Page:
This is the repo to clone to generate a configuration for your local org. If you rebase to the latest version of this branch you will get all the latest features.

Othar branches

These will be for development and may be move back to master, discarded, or left to rot. Use at your own risk.

Initial setup

Before you start you need to make a copy of this git repo and configure it for your TTN organization.

Clone the master branch

I'm not going to put a git/Github tutorial in here, just some advice.

If you are using the TTN-Ithaca ttn-multitech-cm repo you'll want to create a new branch. If you are using your own repo you can Fork master or set it as your upstream.

Remember to create a branch and submit a pull request for changes you want considered for master.

Install Anisble

The machine on which you run Ansible is called the Control Machine. This setup has been tested on macOS (with Home Brew), Linux and under Windows Subsystem for Linux using Ansible 2.2.

Instructions for installing Ansible can be found here.

Fetch the upstream files

There is Makefile in the root of this repo that can be used to fetch files from upstream.

make all

This command will fetch files that are required to run ansible on the target. Principly the ttnctl binary needed to register a gateway with TTN.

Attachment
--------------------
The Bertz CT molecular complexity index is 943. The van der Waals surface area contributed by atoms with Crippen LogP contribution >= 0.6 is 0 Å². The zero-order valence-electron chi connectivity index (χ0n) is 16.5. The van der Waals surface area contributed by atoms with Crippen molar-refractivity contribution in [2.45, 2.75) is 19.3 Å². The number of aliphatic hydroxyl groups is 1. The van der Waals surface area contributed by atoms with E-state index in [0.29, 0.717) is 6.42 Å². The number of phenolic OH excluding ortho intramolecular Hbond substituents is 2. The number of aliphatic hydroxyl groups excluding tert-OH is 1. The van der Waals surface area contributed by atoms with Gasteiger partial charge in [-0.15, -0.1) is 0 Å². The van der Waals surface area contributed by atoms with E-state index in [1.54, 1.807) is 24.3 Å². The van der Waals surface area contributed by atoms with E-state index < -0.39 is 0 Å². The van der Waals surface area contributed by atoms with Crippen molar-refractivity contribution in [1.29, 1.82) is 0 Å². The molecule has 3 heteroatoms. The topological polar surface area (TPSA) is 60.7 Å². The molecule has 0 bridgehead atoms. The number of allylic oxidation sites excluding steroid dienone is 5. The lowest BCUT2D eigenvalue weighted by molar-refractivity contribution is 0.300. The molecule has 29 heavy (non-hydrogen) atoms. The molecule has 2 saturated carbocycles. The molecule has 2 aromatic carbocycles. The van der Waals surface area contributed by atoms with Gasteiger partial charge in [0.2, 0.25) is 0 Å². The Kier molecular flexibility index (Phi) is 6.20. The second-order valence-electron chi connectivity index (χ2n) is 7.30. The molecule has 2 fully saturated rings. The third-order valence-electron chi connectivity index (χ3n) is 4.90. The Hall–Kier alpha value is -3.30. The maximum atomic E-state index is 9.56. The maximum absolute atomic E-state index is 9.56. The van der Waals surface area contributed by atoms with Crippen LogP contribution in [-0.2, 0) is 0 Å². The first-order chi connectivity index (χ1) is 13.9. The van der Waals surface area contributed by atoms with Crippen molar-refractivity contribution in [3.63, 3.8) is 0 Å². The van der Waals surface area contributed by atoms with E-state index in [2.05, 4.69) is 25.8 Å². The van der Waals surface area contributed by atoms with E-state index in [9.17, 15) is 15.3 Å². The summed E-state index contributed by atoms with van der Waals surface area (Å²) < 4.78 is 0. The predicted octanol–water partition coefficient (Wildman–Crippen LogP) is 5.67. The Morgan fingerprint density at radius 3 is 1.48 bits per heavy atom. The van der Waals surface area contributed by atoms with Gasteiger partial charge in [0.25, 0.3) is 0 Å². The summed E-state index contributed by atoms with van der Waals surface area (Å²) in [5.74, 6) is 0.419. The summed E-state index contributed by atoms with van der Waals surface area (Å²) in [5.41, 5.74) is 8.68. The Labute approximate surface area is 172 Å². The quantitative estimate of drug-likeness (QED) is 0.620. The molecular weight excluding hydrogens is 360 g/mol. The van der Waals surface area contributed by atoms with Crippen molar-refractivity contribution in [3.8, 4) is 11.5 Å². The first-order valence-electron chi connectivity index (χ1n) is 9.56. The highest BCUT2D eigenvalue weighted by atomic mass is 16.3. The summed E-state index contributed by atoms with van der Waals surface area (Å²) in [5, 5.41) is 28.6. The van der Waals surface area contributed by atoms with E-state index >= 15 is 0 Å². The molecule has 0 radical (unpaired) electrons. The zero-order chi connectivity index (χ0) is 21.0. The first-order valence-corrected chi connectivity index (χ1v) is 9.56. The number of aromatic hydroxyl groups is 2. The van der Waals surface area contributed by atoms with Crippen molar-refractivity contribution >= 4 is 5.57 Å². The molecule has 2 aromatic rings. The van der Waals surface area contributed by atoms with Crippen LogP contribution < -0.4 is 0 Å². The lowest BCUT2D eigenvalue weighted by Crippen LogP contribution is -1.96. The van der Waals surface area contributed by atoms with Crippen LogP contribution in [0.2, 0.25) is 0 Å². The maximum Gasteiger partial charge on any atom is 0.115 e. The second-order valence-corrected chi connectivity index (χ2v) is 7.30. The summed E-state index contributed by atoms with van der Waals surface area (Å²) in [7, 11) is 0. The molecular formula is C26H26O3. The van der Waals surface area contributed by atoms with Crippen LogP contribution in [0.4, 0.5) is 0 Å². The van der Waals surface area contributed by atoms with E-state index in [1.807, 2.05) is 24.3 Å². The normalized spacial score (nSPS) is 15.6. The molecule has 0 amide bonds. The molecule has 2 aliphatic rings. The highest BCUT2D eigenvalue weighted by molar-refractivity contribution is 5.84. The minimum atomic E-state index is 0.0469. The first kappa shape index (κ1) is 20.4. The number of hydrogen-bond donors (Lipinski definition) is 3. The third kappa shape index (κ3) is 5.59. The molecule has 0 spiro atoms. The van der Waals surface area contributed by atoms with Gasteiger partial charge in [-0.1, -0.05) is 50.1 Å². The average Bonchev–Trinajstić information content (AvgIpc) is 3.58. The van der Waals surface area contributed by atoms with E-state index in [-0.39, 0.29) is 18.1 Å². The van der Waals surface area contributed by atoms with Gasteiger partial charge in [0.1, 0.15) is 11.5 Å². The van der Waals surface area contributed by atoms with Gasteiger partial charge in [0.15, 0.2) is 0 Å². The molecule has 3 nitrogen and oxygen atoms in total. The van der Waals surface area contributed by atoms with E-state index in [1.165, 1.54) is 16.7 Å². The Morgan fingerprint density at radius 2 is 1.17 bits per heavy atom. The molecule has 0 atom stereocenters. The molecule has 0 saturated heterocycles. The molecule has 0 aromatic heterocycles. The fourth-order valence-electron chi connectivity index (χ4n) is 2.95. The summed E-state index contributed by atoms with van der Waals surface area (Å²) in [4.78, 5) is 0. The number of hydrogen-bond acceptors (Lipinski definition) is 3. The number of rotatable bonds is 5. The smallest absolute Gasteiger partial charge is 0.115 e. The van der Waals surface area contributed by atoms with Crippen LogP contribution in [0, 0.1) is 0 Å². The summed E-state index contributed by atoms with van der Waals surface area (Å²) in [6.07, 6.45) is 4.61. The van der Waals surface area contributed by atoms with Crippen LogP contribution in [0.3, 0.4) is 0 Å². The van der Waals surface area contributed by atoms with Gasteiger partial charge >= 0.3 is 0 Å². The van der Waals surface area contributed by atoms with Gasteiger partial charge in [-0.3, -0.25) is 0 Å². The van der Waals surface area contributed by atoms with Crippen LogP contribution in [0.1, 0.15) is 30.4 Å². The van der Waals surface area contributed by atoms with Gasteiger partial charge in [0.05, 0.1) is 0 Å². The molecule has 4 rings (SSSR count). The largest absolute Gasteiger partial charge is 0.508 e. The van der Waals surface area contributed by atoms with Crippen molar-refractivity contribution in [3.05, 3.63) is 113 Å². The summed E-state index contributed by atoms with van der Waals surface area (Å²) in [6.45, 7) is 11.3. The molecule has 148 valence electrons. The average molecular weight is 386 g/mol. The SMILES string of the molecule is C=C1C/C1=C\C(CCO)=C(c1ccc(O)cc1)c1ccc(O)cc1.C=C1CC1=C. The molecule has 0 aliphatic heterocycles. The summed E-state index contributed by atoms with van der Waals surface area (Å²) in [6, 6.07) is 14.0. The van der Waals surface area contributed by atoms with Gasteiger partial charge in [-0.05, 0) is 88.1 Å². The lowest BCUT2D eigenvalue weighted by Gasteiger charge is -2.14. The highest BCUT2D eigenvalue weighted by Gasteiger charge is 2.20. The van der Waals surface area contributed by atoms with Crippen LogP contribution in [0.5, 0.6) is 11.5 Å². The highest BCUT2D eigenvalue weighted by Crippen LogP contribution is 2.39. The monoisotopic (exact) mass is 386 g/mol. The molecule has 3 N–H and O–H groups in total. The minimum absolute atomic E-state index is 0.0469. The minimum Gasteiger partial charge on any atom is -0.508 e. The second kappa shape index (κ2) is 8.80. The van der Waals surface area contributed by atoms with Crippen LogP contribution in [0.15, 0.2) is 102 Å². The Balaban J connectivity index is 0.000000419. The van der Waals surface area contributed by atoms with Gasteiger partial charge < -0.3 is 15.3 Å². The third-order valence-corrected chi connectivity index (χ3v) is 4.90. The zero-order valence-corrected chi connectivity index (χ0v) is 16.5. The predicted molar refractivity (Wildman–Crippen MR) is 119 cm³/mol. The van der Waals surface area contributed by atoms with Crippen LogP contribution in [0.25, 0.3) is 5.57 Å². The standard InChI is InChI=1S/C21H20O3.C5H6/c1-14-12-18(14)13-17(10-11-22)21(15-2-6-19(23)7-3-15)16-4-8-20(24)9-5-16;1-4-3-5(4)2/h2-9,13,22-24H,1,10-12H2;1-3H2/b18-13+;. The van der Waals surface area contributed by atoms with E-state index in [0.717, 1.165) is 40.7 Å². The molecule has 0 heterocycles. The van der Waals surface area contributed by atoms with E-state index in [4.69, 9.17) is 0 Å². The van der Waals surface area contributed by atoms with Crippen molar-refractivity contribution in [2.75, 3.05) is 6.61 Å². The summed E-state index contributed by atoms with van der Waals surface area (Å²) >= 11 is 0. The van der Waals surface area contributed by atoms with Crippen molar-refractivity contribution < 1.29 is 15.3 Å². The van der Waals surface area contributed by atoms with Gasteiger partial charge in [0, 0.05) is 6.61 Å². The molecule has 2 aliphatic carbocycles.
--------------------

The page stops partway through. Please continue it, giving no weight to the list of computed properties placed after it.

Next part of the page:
Updates can potentially break gateway configuration. After an initial deploy, these updated files should be used in a test environment to ensure that nothing breaks before deploying them to a production environment.

Before your initial configuration, run this command.

$ make all

Set up initial files

Set Global variables

Copy group_vars/conduits-example.yml to group_vars/conduits.yal and configure your global config items. The default framework assumes that all gateways are in the same region and timezone.

Start an inventory

Copy hosts-example to hosts

Set authorized keys for logging into Conduits

Edit the authorized_keys variable in the group configuration for your Conduits (i.e. group_vars/conduits.yml) AND the jumphost configuration (host_vars/ to provide a list of ssh public keys that can have access to your Conduits and jumphost. As mentioned above, it's recommended that you use ssh-agent and forward keys from your laptop or desktop.

Add an ssh tunnel server (i.e. jump host)

  1. Edit hosts and change to the FQDN of your ssh tunnel server, aka jumphost.
  2. Copy group_vars/ to group_vars/FQDN_OF_YOUR_JUMPHOST.yml and edit it as necessary.